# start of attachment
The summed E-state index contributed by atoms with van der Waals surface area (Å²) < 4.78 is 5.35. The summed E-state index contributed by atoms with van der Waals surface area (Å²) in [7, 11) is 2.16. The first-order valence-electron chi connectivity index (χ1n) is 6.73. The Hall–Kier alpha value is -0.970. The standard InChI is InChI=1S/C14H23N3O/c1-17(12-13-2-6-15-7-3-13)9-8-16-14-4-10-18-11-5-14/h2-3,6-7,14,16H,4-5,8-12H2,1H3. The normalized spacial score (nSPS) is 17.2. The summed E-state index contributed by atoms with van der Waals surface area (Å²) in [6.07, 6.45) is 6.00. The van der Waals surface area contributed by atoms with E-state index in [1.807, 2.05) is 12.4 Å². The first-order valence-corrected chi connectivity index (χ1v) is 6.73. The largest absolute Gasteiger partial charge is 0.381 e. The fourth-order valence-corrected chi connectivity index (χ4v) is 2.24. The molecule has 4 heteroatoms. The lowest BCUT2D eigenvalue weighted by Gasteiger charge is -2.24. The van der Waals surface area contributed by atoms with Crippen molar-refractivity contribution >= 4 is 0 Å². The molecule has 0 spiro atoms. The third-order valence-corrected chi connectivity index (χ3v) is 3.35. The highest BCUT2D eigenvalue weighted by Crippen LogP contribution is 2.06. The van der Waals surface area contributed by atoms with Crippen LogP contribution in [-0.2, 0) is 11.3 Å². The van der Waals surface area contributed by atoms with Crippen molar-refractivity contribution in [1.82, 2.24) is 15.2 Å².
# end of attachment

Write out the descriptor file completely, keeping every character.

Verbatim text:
The summed E-state index contributed by atoms with van der Waals surface area (Å²) < 4.78 is 5.35. The summed E-state index contributed by atoms with van der Waals surface area (Å²) in [7, 11) is 2.16. The first-order valence-electron chi connectivity index (χ1n) is 6.73. The Hall–Kier alpha value is -0.970. The standard InChI is InChI=1S/C14H23N3O/c1-17(12-13-2-6-15-7-3-13)9-8-16-14-4-10-18-11-5-14/h2-3,6-7,14,16H,4-5,8-12H2,1H3. The normalized spacial score (nSPS) is 17.2. The summed E-state index contributed by atoms with van der Waals surface area (Å²) in [6.07, 6.45) is 6.00. The van der Waals surface area contributed by atoms with E-state index in [1.807, 2.05) is 12.4 Å². The first-order valence-corrected chi connectivity index (χ1v) is 6.73. The largest absolute Gasteiger partial charge is 0.381 e. The fourth-order valence-corrected chi connectivity index (χ4v) is 2.24. The molecule has 4 heteroatoms. The lowest BCUT2D eigenvalue weighted by Gasteiger charge is -2.24. The van der Waals surface area contributed by atoms with Crippen molar-refractivity contribution >= 4 is 0 Å². The molecule has 0 spiro atoms. The third-order valence-corrected chi connectivity index (χ3v) is 3.35. The highest BCUT2D eigenvalue weighted by Crippen LogP contribution is 2.06. The van der Waals surface area contributed by atoms with Crippen LogP contribution in [-0.2, 0) is 11.3 Å². The van der Waals surface area contributed by atoms with Crippen molar-refractivity contribution in [1.82, 2.24) is 15.2 Å².